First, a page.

Four people taste food while another person in a lab coat reads a printed document

CSA astronaut Jeremy Hansen and his Artemis II crewmates sampled and rated space food for their upcoming Moon mission menu planning. (Credit: NASA/James Blair)

Eating on Orion vs. the ISS
Orion ISS
Menu 11-day menu Eight-day menu (three meals and a snack per day)
Water dispenser Ambient water dispenser only Ambient and hot water dispenser
Food warmer Food warmer with limited capacity (i.e. power) Food warmer
Canned food No cans Canned food allowed

1 spoon, 1 pair of scissors per astronaut

2 forks, 2 spoons, 1 pair of scissors per astronaut

  • 2 flavoured beverages per day maximum (including coffee, tea, juice)
  • 1 water bag every other day
  • 1 straw per day (except for dairy beverages)

Based on astronaut preferences

  • Unlimited drinking water (thanks to the on-board recycling system)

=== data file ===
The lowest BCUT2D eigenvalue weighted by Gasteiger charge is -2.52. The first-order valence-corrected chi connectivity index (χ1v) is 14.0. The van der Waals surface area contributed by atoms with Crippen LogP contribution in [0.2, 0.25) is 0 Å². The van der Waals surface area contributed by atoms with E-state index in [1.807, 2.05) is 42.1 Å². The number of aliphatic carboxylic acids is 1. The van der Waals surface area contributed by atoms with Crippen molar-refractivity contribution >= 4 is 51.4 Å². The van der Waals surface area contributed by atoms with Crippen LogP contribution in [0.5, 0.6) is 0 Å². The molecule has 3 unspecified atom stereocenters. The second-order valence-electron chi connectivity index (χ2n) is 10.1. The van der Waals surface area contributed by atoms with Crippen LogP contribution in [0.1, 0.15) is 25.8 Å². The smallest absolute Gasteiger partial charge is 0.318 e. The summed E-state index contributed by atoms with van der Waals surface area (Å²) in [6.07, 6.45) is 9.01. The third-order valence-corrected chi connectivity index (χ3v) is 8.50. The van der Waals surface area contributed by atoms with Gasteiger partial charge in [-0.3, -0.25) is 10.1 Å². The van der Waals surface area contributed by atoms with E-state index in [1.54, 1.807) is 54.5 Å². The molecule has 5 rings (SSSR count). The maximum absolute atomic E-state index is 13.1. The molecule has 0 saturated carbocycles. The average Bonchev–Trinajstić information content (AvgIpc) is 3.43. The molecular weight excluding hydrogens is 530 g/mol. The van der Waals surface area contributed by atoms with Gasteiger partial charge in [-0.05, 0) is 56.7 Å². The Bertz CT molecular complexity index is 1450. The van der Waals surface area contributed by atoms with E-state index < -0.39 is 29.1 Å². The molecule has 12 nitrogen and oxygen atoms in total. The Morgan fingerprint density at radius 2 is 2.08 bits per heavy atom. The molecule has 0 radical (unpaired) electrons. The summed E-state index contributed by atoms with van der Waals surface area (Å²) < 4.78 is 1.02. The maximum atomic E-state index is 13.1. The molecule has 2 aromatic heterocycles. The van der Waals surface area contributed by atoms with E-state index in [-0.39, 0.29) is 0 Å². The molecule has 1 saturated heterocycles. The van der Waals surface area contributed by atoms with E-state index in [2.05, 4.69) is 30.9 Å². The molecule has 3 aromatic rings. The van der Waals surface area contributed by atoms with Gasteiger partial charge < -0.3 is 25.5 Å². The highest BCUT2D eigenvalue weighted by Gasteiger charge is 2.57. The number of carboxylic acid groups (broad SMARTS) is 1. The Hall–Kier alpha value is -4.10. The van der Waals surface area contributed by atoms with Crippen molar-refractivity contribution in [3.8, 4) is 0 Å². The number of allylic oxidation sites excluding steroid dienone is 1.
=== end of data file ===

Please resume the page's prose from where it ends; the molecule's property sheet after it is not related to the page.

• 1 straw per beverage

Astronauts on the ISS also receive a few food items from their home country to share with their crewmates in addition to the permanent ISS menu. When you're far away from home for several months, it's always a treat to enjoy these. Aboard Orion, again because of space constraints, it's possible that Jeremy won't be able to access Canadian treats. But that's okay – his mission, while intense, doesn't last for very long!

Staying fit and strong

Inside the Orion spacecraft, astronauts will make sure they stay fit by doing a 30-minute workout nearly every day. This routine will help prevent their muscles and bones from getting weak because of the microgravity environment they will be living in.

The flywheel, a clever small piece of equipment, is essential for these workouts. It is placed under the door of the spaceship and acts as a step for the crew to get in and out. This flywheel works kind of like a yo-yo that can be adjusted to make exercises harder or easier. It can be used for activities like rowing and strength training like squats and deadlifts by generating up to 400 pounds of resistance.

Orion's exercise gear is super lightweight, only 14 kilograms, and it's smaller than a regular carry-on suitcase. In comparison, the equipment on the ISS weighs over 1800 kilograms and takes up a lot of space, nearly 80 square metres. This is a great example of exercise technology innovation!